TAMPA, Fla. — A veteran Tampa police officer has filed a lawsuit Tuesday against firearms manufacturer Sig Sauer.
He alleges his service weapon, a Sig Sauer P320 handgun, fired by itself, seriously injuring him.
The I-Team has learned there have been dozens of other reported incidents in the past five years of that model handgun firing without anyone pulling the trigger.
Bob Northrop has 49 years of combined law enforcement experience, serving as a Tampa police officer for 30 years, then serving as a reserve officer for the past 19 years.
He was on track to become the city’s longest-serving officer, until the unthinkable happened on Feb. 27, 2020.
Surgery, screws, rods and rehab
“I was working an extra-duty job at the high school baseball and softball games,” Northrop said, patrolling the ball fields at Jefferson High school, feet away from dozens of students.
When he brushed his service belt to try to attach a set of keys, he said his department-issued firearm fired by itself while holstered.
“As soon as I touched my gun, it went off. When it happened I didn’t know if someone was shooting at me or what had happened. But it just scared the devil out of me,” Northrop said.
A hollow-point bullet blew apart bones in his leg and ankle, leading to surgery and screws, rods and rehab.
“It resembles many, many other prior incidents that have happened across the country,” said Attorney Nick Gurney, who is part of the legal team representing Northrop in his lawsuit.
The complaint says Northrop is suing Sig Sauer, “for the design, manufacture, sale, distribution and inadequate warnings relating to an unreasonably dangerous and defective firearm.”
“It’s a gun that goes off when the trigger is not pulled. And it’s essentially as simple as that,” Gurney said.
Gun had a history of prior issues
An estimated 500,000 Sig P320 handguns are in police and civilian hands.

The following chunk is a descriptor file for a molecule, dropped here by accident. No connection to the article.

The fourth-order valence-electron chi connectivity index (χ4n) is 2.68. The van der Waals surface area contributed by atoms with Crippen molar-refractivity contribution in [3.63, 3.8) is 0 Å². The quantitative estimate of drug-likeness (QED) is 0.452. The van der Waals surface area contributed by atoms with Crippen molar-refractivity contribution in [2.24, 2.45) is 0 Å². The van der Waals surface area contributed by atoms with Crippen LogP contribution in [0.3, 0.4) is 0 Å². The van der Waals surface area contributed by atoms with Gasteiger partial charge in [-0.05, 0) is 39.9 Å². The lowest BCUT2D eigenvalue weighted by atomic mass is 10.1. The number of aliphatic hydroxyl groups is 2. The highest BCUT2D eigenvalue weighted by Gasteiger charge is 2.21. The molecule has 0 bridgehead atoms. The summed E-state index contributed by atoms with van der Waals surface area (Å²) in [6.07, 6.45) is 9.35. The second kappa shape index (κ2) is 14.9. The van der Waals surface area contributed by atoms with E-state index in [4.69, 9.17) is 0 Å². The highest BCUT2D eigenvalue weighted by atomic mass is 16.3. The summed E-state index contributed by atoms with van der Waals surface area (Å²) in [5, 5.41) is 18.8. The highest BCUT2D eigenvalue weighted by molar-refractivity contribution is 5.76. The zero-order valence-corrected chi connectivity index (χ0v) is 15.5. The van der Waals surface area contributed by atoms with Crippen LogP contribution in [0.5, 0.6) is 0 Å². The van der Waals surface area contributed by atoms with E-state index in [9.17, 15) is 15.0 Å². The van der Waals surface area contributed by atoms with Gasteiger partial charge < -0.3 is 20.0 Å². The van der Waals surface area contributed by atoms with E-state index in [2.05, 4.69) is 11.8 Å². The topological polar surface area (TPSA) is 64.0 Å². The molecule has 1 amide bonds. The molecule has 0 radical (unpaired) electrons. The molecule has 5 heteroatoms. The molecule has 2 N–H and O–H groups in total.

Since 2016, dozens of incidents of that model handgun discharging without a trigger-pull have been reported in 19 states.
Northrop's lawsuit alleges that during the time of those incidents, Sig Sauer started a campaign called “Safety Without Compromise” in which the company claimed in marketing materials “The P320 won’t fire unless you want it to.”
The ABC Action News I-Team first reported about potential issues with the Sig P320 in 2017.
At that time, the Tampa Police Department had 1,375 of the guns, purchased at a cost of more than $345,000.
In August 2017, Sig Sauer announced a “voluntary upgrade program” after a Connecticut SWAT team officer dropped his gun while holstering it and was shot by it.
Attorney Gurney says he believes the company didn’t do enough to protect the safety of people who owned that model gun.
“You don’t tell them if you want to send them back you can but they don’t have to. Or if they spent a lot of money on it and they don’t want to send it back, they don’t have to. That’s not a recall,” Gurney said.
The Tampa Police Department participated in that upgrade program and got new guns.
Northrop qualified with his new “upgraded” handgun in April 2019.
“Basically all that they had said was that there had been a problem with the Sig P320, but that it was related to drop. And they assured us that that had been repaired,” Northrop said.
He told the I-Team that at that time, he believed any issues with that gun had been resolved.
Other reported mishaps with “upgraded” Sig P320 handguns
Then other incidents involving the P320 happened.
A Pasco County school resource officer’s holstered gun went off in a packed middle school cafeteria in 2019. The officer was fired, but luckily no one was injured.
Virginia sheriff’s deputy Marcie Vadnais was not so lucky.
When she removed her service belt to attend a training, her Sig P320 fired, striking her in the thigh.
“There are three screws. One that goes into my knee. Two that go into my femur,” Vadnais told Boston ABC affiliate WCBV last November.
“I couldn’t feel my leg at all. There was complete numbness all the way down to my toes,” Vadnais said.
She sued Sig Sauer and settled for an undisclosed amount after undergoing four surgeries.
Northrop believes the number of reported incidents nationwide shows there’s a problem with the gun.
“They can’t all be wrong. They can’t all by lying. They can’t all be crazy. There’s a serious problem. And more people are gonna get hurt,” Northrop said.
Northrop hopes his lawsuit will send a message to Sig Sauer.
“I hope they get the message that it’s time to recall this firearm. It’s dangerous. It’s hurting people,” he said.
We contacted Sig Sauer and the Tampa Police Department about the lawsuit.
TPD, which was not a named party in the lawsuit, says the department doesn’t comment on pending litigation.
We have not heard back from Sig Sauer.
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